Hollinger to replace Travis as local NAACP president
By St. Clair Murraine
Outlook staff writer
Just days before Robert Travis died unexpectedly, he was preparing to challenge a constitutional revision pertaining to no party affiliation votes in the upcoming primary election.
Delaitre Hollinger had planned to be right at Travis’ side as members of the NAACP when the Leon County Commission meet on the NPA issue next month. Now it will be Hollinger leading the challenge, following Travis’ death on March 19 at the age of 78.
Travis was eulogized this past Saturday at Bethel Missionary Baptist Church.
“It is a big loss,” said Anita Davis, a former president of the local NAACP during the 1980s. “He was a worker and he believed in putting things in place to make things right in the community; whether it was education or housing.”
Travis was in his second tenure for just seven months when he died. He’d served previously as president of the Tallahassee chapter of the NAACP in the 1970s.
Hollinger, a vice president of the organization known for its civil rights fights, will become Travis’ replacement at the helm.
Travis had prepared him well for what he will face as leader of the organization, said Hollinger, who has been an NAACP member for 10 years.
“Bob taught me how to be a little bit kinder,” he said. “He taught me how to work and he explained the necessities of what needed to be done and how things should be done as it relates to running the organization.”
Travis’ predecessor, Dale Landry said Hollinger will be able to carry on from where Travis left off. He was in the midst of a membership drive that Landry said was focused on recruiting young people.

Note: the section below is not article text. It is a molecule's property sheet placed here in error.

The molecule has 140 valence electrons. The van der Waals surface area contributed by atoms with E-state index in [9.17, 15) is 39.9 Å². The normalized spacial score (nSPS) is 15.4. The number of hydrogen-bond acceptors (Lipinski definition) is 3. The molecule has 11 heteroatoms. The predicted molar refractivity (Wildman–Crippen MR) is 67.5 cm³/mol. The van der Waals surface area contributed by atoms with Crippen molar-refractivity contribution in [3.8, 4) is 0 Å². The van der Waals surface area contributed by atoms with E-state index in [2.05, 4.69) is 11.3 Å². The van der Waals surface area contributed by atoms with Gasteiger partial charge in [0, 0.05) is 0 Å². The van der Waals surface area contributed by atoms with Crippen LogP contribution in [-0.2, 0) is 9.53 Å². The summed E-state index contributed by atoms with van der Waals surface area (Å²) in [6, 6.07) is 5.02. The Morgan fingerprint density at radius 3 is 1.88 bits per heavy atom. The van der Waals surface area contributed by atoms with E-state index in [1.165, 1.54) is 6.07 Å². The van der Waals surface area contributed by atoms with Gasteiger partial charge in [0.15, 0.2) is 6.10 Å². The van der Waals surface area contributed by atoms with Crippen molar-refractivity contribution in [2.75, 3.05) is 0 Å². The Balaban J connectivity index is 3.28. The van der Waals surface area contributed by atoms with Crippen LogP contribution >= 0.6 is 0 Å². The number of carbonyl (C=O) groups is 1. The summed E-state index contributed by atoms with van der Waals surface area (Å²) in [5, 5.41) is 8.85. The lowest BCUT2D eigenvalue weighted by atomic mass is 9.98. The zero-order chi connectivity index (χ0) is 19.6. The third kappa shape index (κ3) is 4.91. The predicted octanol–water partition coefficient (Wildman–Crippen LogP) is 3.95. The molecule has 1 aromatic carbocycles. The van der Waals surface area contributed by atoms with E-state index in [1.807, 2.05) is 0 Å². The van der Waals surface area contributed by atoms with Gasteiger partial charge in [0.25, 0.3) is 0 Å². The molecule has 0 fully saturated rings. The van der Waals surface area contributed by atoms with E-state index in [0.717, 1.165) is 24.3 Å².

At age 24, Hollinger could be successful in recruiting young professionals and the organization has to throw its support behind him, Landry said.
“Delaitre has potential to be a fantastic leader,” he said. “We still have fights, especially now. We have civil rights violations; locally, state and national. More important we’ve got to get ready for this (mid-term) election.”
Travis and his wife, Frieda, moved to Tallahassee in 1972. Not long after he was elected to lead the local chapter of the NAACP.
That wasn’t his first time experiencing a major role in civil rights activism, though. Travis participated in a well-documented sit-in by students from Clark University. It resulted in having to spend time in jail with several other protesters who included A.D. King, the brother of Martin Luther King.
“The loss of Bob Travis can’t be measured because he was a fierce and crucial part of the civil rights movement – not only in Tallahassee but in our state conference,” Hollinger said.
He called Travis a visionary who was “deliberate in his decision making,” a trait that Hollinger said he hopes to emulate.
“I’m forever indebted for having had the opportunity to serve alongside him,” Hollinger said. “His loss cannot be measured. I was shaken when I heard the news; shocked really.”